’Canes blowing again
Remember the days when the University of Miami dominated college football? For a four- or five-year stretch there, there was “The U,” and there was everyone else. They racked up ungodly numbers and had other teams beaten and humiliated before the season even began.
And that was just in the sports-crime department. In the days when Miami was almost always a lock to be the preseason number-one team, when 59-0 ass-whippings of top-20 opponents were nothing to write home about (are you listening, Syracuse?), and coaches like Butch Davis and Larry Coker each year flooded the NFL with skill-position stars on both sides of the ball, the U was also racking up arrests with the best of them.
The school was constantly in trouble for one reason or another: if it wasn’t a Pell Grant scam that cost the program more than 30 scholarships over three years, it was promising linebackers James Burgess and Jammi German getting rung up on battery charges, or star cornerback Antrel Rolle getting busted in a bar fight, or all-world recruit Willie Williams setting the unofficial sports arrest record before even arriving on campus.
Then came a pair of school-wide humiliations: the notorious “7th Floor Crew” incident (in which a group of U players recorded a controversial, more-than-unusually-lewd rap song) and the celebrated on-field brawl with Florida International. During these past few years, Miami has fallen in the college rankings, while its arrest rate appears to have fallen off too. That is, until now.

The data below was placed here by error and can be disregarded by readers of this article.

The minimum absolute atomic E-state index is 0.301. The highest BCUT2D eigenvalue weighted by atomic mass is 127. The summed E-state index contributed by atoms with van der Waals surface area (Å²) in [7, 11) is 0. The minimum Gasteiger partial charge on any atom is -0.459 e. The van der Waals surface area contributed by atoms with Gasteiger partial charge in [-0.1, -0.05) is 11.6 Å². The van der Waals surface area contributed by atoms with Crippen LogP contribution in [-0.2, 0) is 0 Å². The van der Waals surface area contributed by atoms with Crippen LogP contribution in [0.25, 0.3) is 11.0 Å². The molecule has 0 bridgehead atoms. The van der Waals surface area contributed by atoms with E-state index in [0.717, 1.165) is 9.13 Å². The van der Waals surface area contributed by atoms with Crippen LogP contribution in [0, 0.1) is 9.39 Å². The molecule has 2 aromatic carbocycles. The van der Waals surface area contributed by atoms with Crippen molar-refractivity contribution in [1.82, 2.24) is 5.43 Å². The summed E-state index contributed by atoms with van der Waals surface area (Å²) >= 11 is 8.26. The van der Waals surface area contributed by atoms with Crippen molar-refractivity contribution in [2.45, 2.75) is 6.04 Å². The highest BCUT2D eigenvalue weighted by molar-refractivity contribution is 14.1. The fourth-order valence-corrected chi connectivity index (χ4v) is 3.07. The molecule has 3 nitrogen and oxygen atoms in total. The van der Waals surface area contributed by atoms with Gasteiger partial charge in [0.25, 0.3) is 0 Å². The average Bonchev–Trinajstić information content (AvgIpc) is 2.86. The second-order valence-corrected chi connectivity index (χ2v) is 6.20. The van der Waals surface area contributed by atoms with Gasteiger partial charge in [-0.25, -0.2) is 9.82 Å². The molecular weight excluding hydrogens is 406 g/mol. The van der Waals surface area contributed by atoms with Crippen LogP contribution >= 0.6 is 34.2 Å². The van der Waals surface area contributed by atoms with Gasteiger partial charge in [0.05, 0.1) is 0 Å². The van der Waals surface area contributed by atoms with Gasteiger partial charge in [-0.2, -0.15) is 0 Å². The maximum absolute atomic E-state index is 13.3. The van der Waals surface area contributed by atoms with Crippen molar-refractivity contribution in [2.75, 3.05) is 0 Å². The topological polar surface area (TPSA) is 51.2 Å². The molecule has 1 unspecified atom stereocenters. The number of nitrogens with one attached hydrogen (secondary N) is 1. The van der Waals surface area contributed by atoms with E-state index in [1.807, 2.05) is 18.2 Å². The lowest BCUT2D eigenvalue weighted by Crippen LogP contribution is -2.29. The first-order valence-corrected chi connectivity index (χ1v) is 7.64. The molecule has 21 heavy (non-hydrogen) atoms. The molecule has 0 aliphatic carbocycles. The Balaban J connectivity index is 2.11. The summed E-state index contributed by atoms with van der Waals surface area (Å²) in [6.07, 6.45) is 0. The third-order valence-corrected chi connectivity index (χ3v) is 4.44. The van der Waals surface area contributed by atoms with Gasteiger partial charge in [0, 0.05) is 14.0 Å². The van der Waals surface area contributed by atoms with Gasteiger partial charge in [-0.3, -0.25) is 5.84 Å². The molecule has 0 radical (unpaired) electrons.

This past week, former Miami quarterback Kenny Kelly — the architect of the Canes’ 9-4 campaign in 1999, in which they beat Georgia Tech in the Gator Bowl — was busted on felony drug charges. Kelly was nailed for possession of marijuana of more than 20 grams, and purchase and solicitation to deliver marijuana.
Kelly actually represents the marriage of two different sports-crime institutions, as he dropped out of football following Miami’s 1999 season to pursue a professional baseball career in the minor-league system of the Tampa Bay Devil Rays, at one time the arrest leaders of the baseball world. Kelly made it to the bigs briefly in two separate runs — once in 2000, and once in 2005, playing sparingly for the Rays, Reds, and Nats. His best year was in 2005, when he went 3-for-9 for the Reds. Those three hits helped lift his career batting average to .286, which is likely where it will stay, now that he appears to have washed out of pro sports. At the time of his arrest this past week, Kelly was a quarterbacks coach for Plant City High in Florida.
He was busted as part of a “narcotics round-up,” which is a fancy way of saying that the Tampa PD was padding its stats by picking up every brother with a nickel bag within the county lines. One wonders why the police don’t have better things to do than worry about grown men carrying bags of weed. Unfortunately, that rhetorical question won’t be answered in time to save Kelly’s career. Five points for the weed — it would have been one, except for the Supernaturally Large Quantity exception.